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What Justifies Granting Sole Legal Custody in Michigan?

I am a divorce lawyer in the Rochester area of Oakland County, Michigan. My office is easily accessible to Lake Orion, Troy, Oxford, Beverly Hills, Birmingham, Bloomfield, Clarkston, Rochester Hills, and Macomb County.

 Legal custody regards decision making for the child such as religious upbringing, what school the child should attend and access to a child's records. In most cases, the parents share joint legal custody which seems appropriate as this allows the parent to be involved in basic decisions for his or her child and allows the parent to be informed about medical conditions and scholastic activity. However, there are some cases where the court orders that one parent will have sole legal custody.

The Issue

What justifies granting sole legal custody in Michigan?

The Answer

The case of Poag-Emery v. Emery, Mich COA No. 318401, April 22, 2014 (unpublished) provides an example of the type of conduct which will result in the court granting one parent sole legal custody.

In Poag, the mother filed for divorce in Grand Rapids when she was five months pregnant with the child. She moved to Chicago before the birth of the child and the child was born there in May 2008. In July 2008, the court entered an order granting joint legal custody with temporary primary physical custody to mother but she was ordered to cooperate in allowing the father reasonable parenting time both in Chicago and Grand Rapids. She was to give him her address in Chicago and advise him when she returned to Grand Rapids.

In August 2008, mother attempted to start a new case in Chicago but the judge there dismissed the case as there was already a case in Michigan. In September 2008, the parties agreed to a consent judgment of divorce which awarded joint legal custody. In addition, the Court awarded father parenting time from noon to 4 pm on Saturday and 10 am to 2 pm on Sunday on alternating weekends in Chicago and if the mother brings the child to Grand Rapids she was to provide advance notice to the father so that he could conduct parenting time. It also granted the father parenting time on alternating holidays and ordered a review on May 1, 2009.

Two months later, the mother filed a motion alleging the father breached the judgment and the father in return alleged that the mother consistently refused to allow unsupervised parenting time with the child and disrupted Sunday parenting time by insisting that she take the seven-month-old to church and that she failed to maintain a phone line to allow communication regarding parenting time and custody.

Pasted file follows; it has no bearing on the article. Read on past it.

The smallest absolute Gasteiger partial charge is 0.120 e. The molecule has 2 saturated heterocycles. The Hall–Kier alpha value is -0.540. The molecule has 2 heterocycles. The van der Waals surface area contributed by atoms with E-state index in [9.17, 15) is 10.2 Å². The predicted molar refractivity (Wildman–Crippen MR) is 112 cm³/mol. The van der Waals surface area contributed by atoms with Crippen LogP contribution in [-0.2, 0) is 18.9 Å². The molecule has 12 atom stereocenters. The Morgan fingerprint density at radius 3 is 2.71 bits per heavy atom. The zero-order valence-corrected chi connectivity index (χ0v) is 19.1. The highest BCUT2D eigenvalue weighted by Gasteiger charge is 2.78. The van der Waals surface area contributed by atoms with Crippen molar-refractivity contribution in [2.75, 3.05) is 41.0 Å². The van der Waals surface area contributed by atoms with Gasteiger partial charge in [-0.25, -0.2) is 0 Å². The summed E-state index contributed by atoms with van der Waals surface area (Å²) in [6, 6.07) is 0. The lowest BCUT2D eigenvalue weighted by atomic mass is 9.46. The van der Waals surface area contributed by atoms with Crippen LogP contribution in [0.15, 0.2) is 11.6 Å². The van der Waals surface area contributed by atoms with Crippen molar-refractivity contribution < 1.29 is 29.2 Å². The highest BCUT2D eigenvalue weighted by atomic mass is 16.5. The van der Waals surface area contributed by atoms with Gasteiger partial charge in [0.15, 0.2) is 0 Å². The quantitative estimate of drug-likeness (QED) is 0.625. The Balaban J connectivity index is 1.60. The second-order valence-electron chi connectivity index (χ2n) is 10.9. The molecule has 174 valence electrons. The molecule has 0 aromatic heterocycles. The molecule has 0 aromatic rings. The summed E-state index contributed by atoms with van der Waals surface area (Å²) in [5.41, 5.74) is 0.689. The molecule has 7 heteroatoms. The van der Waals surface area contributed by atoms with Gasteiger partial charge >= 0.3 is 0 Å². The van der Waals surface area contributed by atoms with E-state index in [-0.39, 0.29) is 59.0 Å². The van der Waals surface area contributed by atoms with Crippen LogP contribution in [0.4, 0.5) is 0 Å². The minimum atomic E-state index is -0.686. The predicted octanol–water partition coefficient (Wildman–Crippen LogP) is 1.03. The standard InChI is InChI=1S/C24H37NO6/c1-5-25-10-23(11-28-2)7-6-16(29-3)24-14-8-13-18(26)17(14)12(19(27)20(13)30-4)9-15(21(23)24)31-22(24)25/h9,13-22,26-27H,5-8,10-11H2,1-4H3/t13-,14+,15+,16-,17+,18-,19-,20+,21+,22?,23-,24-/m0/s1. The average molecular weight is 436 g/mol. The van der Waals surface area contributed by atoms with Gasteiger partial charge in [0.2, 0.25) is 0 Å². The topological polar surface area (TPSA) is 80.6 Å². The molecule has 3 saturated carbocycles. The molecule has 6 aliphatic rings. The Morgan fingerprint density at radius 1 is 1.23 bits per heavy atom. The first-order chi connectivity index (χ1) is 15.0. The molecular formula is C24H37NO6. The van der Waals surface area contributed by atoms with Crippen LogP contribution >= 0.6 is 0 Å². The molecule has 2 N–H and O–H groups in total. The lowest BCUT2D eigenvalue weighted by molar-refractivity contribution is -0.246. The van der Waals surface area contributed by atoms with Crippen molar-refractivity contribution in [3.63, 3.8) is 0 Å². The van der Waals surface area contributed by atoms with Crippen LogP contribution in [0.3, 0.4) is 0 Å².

On May 1, 2009, at the scheduled review the father alleged the mother had repeatedly frustrated and restricted his opportunity for unsupervised parenting time to the point where he had to call the police to achieve parenting time and that the mother refused to take his phone calls to arrange his parenting time. The court ordered that the father was awarded two eight-hour periods on alternating weekends on Saturday and Sunday, then starting August 1, 2009 alternate weekends from 9 am Saturday to 6 pm Sunday as well as vacation and holidays

On April 7, 2011 the mother filed for an emergency protective order alleging that the child had been injured while in the father's care. The court denied her motion and added that her previous activities have appeared to be an attempt to prevent the father's contact with the child. The father then filed a motion for a change of custody citing the mother's refusal to abide by the parenting time orders, false allegations of child abuse and meritless jurisdictional challenges. The court ordered both parties to undergo psychological assessment due to concerns that the mother was engaging in parental alienation toward the father. The parties agreed to share joint legal and physical custody on October 8, 20111 before the hearing date on the custody motion.

On September 9, 2011, the mother filed an emergency motion regarding the return of the minor child. The court contacted the mother's attorney who stated that he did not request that the petition be filed nor did he agree with it. The next day, the mother filed an amended motion, the court denied the motion. The next day the mother filed a third emergency motion which was denied.

On October 18, 2011 the father filed an emergency petition for the mother to return the child to him. The court granted the motion, ordered the police to assist with the return and suspended mother's parenting time pending a psychological evaluation. The mother then attempted to vacate all the decisions of the Michigan court and transfer the case to Illinois which was denied. The parties then agreed to an order for joint legal custody but with physical custody to the father.

Finally on May 10, 2013, the father moved for sole legal custody because, among other problems, the mother refused to agree on a therapist (of any kind) for the child and refused to agree to enroll the child in the kindergarten in Grand Rapids apparently claiming the child should be enrolled in a school in Chicago even though the father had physical custody of the child. The court granted the father sole legal custody.


Sole legal custody is relatively rare, but where one parent continually violates court orders and cannot agree even upon the most basic issues, the court will grant sole legal custody.

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